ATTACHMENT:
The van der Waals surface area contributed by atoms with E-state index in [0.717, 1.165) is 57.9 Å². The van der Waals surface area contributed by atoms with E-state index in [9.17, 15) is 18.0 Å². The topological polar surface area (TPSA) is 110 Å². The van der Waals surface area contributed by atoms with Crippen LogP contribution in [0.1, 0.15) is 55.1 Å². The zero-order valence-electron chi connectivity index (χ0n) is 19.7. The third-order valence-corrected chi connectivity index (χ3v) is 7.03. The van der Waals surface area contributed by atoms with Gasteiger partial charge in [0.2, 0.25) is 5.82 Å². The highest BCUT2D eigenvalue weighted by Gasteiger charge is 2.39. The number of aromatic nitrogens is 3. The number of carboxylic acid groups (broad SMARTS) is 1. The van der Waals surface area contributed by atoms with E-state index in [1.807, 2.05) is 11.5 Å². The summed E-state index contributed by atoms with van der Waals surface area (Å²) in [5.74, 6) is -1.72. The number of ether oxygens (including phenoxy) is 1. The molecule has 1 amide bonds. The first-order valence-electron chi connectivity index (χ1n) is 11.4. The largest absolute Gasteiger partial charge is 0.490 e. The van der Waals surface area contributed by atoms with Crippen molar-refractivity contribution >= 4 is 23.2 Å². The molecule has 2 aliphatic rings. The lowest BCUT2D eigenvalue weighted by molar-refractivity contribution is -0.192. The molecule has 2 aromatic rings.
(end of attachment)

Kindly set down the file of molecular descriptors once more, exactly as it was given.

The van der Waals surface area contributed by atoms with E-state index in [0.717, 1.165) is 57.9 Å². The van der Waals surface area contributed by atoms with E-state index in [9.17, 15) is 18.0 Å². The topological polar surface area (TPSA) is 110 Å². The van der Waals surface area contributed by atoms with Crippen LogP contribution in [0.1, 0.15) is 55.1 Å². The zero-order valence-electron chi connectivity index (χ0n) is 19.7. The third-order valence-corrected chi connectivity index (χ3v) is 7.03. The van der Waals surface area contributed by atoms with Gasteiger partial charge in [0.2, 0.25) is 5.82 Å². The highest BCUT2D eigenvalue weighted by Gasteiger charge is 2.39. The number of aromatic nitrogens is 3. The number of carboxylic acid groups (broad SMARTS) is 1. The van der Waals surface area contributed by atoms with E-state index in [1.807, 2.05) is 11.5 Å². The summed E-state index contributed by atoms with van der Waals surface area (Å²) in [5.74, 6) is -1.72. The number of ether oxygens (including phenoxy) is 1. The molecule has 1 amide bonds. The first-order valence-electron chi connectivity index (χ1n) is 11.4. The largest absolute Gasteiger partial charge is 0.490 e. The van der Waals surface area contributed by atoms with Crippen molar-refractivity contribution >= 4 is 23.2 Å². The molecule has 2 aliphatic rings. The lowest BCUT2D eigenvalue weighted by molar-refractivity contribution is -0.192. The molecule has 2 aromatic rings.